> Michael S. Lorrey, <email@example.com>, writes:
> > Well, yeah, but I've already got a solution for that too. Thermal superconductors
> > built into the sturcutre of sky-hooks will conduct excess heat out of the
> > atmosphere and allow it to be radiated away in space.
> Is there such a thing as a thermal superconductor? I've seen references
> in SF but I don't know if such things really exist. I suppose you could
> use a heat pump, in any case. How much heat could you really pump out
> in this way though? A sky hook is pretty small compared to an atmosphere.
While a literal thermal superconductor is not known to exist (with the exception of laser beams and plasmas), using current thermocouple technology and room temperature electrical superconductors (yet to be developed, but expected to be not far off) one could easily join the two technologies. Use the thermocouple technology at each end of a sky hook (or each end linked to heat absorption and radiation thermocouple farms), and use electrical superconductors to conduct the current generated by the thermocouple farms.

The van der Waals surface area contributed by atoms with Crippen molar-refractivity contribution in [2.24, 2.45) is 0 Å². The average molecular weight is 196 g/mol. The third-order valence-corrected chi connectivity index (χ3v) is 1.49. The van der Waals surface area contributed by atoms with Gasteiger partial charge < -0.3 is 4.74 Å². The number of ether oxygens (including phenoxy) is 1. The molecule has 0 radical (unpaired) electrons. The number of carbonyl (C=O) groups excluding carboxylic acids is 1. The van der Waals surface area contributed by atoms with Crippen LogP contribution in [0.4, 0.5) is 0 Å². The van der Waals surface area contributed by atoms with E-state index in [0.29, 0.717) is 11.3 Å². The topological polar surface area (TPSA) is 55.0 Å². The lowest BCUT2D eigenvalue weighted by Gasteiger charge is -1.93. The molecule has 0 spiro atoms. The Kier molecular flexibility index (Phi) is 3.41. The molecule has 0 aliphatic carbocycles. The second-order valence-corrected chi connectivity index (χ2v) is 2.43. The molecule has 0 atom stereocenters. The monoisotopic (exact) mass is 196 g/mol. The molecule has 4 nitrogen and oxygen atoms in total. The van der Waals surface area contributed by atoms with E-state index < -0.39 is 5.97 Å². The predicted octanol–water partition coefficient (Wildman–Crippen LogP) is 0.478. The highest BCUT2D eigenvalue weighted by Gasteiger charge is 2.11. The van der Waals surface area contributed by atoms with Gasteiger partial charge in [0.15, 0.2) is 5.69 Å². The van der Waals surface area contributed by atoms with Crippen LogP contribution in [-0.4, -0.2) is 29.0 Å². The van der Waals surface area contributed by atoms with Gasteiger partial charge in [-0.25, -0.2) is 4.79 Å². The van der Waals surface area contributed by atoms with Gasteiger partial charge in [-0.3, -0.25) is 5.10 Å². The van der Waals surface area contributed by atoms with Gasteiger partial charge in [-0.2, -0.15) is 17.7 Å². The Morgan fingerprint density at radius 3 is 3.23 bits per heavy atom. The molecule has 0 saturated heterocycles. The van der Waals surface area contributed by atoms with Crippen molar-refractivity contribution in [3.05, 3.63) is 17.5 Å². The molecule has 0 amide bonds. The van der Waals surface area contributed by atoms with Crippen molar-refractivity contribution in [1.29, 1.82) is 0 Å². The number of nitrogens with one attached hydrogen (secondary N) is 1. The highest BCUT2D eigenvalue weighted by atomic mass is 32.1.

Laser beams could also be used in the blue-green wavelengths to transmit heat into space. On a related note, you may recall the 'sunflowers' that Niven described in his Ringworld trilogy. Niven mistakenly described the weather effects of the blight of these plants as heating the atmosphere up and creating a desert. Deserts get hot because the sand is a thermal insulator that reradiates much light as heat. The 'sunflowers', having reflective surfaces, would not degrade the light thus and so the region with such plants should become cooler. I know this sounds counterintuitive, but its kinda like a Bose-Einstein condensate in this way.